I am continuing with presenting different solutions for interval queries in SQL Server. For an introduction, please refer to the blog post Interval Queries in SQL Server Part 1. Note that you also need to read an excellent article by Itzik Ben-Gan wrote on interval queries in SQL Server (http://sqlmag.com/t-sql/sql-server-interval-queries) by using the Relational Interval Tree model. I am using the tables and data Itzik has prepared. In order to test the solutions, you can download the code from Itzik’s article by using the link in this paragraph.

The second solution in addition to Itzik’s two RI tree solutions and to the classical solution was introduced to me by my friend and distinguished SQL Server MVP Davide Mauri. Therefore, the merits for this post go to him.

Davide found a way to use the existing SQL Server infrastructure. Although there is no temporal data support, spatial data support exists in SQL Server from version 2008, if I remember correctly. Besides two spatial data types, the geometry and geography types, SQL Server also features specific spatial indexes. Both data types include a method called STIntersects, which returns 1 if a spatial type (geometry or geography) instance intersects another spatial type instance and returns 0 if it does not. If you remember, Albert Einstein actually unified space and time; Davide did the same, therefore we can call him ZweisteinJ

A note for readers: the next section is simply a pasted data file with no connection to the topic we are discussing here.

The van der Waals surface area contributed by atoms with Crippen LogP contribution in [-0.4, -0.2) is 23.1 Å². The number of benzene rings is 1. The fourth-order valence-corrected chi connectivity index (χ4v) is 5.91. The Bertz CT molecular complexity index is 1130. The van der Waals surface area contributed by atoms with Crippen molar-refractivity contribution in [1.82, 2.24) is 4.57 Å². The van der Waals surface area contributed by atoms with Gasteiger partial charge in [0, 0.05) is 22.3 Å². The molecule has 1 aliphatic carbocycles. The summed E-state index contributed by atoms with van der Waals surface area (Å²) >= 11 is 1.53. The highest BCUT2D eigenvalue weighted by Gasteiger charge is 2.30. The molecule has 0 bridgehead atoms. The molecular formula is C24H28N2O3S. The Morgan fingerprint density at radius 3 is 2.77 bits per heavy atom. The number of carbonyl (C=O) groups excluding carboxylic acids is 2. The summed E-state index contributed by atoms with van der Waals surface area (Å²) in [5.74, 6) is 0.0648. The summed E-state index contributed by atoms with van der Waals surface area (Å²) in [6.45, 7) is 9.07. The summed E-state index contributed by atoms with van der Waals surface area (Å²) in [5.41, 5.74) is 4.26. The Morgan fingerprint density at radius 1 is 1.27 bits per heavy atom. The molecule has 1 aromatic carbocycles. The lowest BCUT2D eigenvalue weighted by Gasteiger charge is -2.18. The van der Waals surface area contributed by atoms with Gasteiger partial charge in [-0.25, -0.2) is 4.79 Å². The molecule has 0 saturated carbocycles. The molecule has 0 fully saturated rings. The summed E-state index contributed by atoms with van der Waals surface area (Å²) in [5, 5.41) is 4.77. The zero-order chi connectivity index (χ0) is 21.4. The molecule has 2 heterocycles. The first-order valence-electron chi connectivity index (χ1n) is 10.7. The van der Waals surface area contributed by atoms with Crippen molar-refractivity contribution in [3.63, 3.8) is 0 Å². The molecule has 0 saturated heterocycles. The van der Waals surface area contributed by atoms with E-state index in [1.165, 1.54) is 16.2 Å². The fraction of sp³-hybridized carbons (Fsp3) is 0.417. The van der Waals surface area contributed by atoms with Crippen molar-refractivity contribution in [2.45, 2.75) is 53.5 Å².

Without further delays, let’s create and populate the table that uses the geometry data type to store the intervals. Here is the creation and population code that also creates a regular primary key and a spatial index.

CREATE
TABLE
dbo.IntervalsSP
(

id
INT
NOT
NULL,
segment
geometry
NOT
NULL
);

— SLOW! (20+ min!)
INSERT
INTO
dbo.IntervalsSP
WITH(TABLOCK)
(id, segment)

SELECT

id,
segment =

CASE

WHEN
lower !=

upper
then
geometry::STGeomFromText(‘LINESTRING
(‘ +

CAST(lower
AS
VARCHAR(50))
+
‘ 0, ‘
+

CAST(upper
AS
VARCHAR(50))
+
‘ 0)’, 0)

ELSE

geometry::STGeomFromText(‘POINT
(‘ +

CAST(lower
AS
VARCHAR(50))
+
‘ 0)’, 0)
END

FROM
dbo.Stage;
GO

— ~ 1 min
ALTER
TABLE
dbo.IntervalsSP
CONSTRAINT
PK_IntervalsSP
PRIMARY
KEY(id);
GO

— ~ 3 min
CREATE
SPATIAL
INDEX
ixs_1
ON

dbo.IntervalsSP
(segment)

USING
GEOMETRY_AUTO_GRID

WITH (BOUNDING_BOX =
(0, 0, 10000000,1));
GO

Without further delays, let’s create and populate the table that uses the geometry data type to store the intervals. Here is the creation and population code that also creates a regular primary key and a spatial index. From the comments in the code, you can notice that the table population is pretty slow. It took more than 20 minutes on my computer. Nevertheless, remember I am inserting 10,000,000 rows in the table; for a production system, 10,000,000 rows in 20 minutes might be completely adequate performance.

Time for querying the table. I am showing here the query that selects the same rows from the middle of the data as the query in my previous article and as the queries in Itzik’s article.

— query
SET
STATISTICS
IO
ON
SET
STATISTICS
TIME
ON
GO

— middle of data
SELECT
id

FROM
dbo.IntervalsSP

WHERE segment.STIntersects

(geometry::STGeomFromText(‘LINESTRING (5000000 0, 5000020 0)’, 0))
= 1

ORDER
BY
id;
— logical reads: 396 (284 table + 112 index), CPU time: 16 ms

The performance is slightly worse that you can get with the RI tree solution, or with the solution I introduced in the part 1 of this blog series. In addition, the insert performance is much worse. Still, this is a viable solution, because it is very simple and uses only existing SQL Server features, without complex queries and mathematics. I also like Davide’s Italo-Balkan way of thinking. We are actually very good at NOT using things for what they are intended for